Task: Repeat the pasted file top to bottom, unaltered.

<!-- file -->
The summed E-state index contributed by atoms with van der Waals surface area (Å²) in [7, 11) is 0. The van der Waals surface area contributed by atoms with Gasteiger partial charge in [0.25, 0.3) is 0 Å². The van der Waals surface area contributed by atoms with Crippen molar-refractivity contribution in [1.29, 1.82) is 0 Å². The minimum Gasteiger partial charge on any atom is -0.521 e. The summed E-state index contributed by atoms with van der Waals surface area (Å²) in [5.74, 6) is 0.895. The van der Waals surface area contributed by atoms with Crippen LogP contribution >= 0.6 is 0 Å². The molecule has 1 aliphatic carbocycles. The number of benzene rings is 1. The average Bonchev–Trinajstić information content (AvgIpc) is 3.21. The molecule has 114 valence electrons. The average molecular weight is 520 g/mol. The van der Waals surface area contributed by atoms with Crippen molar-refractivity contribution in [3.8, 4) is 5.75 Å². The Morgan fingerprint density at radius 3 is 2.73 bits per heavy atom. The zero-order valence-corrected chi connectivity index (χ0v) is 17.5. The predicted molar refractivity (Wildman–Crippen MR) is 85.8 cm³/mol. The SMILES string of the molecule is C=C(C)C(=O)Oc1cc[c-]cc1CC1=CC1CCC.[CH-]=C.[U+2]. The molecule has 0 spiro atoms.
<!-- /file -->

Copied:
The summed E-state index contributed by atoms with van der Waals surface area (Å²) in [7, 11) is 0. The van der Waals surface area contributed by atoms with Gasteiger partial charge in [0.25, 0.3) is 0 Å². The van der Waals surface area contributed by atoms with Crippen molar-refractivity contribution in [1.29, 1.82) is 0 Å². The minimum Gasteiger partial charge on any atom is -0.521 e. The summed E-state index contributed by atoms with van der Waals surface area (Å²) in [5.74, 6) is 0.895. The van der Waals surface area contributed by atoms with Crippen LogP contribution >= 0.6 is 0 Å². The molecule has 1 aliphatic carbocycles. The number of benzene rings is 1. The average Bonchev–Trinajstić information content (AvgIpc) is 3.21. The molecule has 114 valence electrons. The average molecular weight is 520 g/mol. The van der Waals surface area contributed by atoms with Crippen molar-refractivity contribution in [3.8, 4) is 5.75 Å². The Morgan fingerprint density at radius 3 is 2.73 bits per heavy atom. The zero-order valence-corrected chi connectivity index (χ0v) is 17.5. The predicted molar refractivity (Wildman–Crippen MR) is 85.8 cm³/mol. The SMILES string of the molecule is C=C(C)C(=O)Oc1cc[c-]cc1CC1=CC1CCC.[CH-]=C.[U+2]. The molecule has 0 spiro atoms.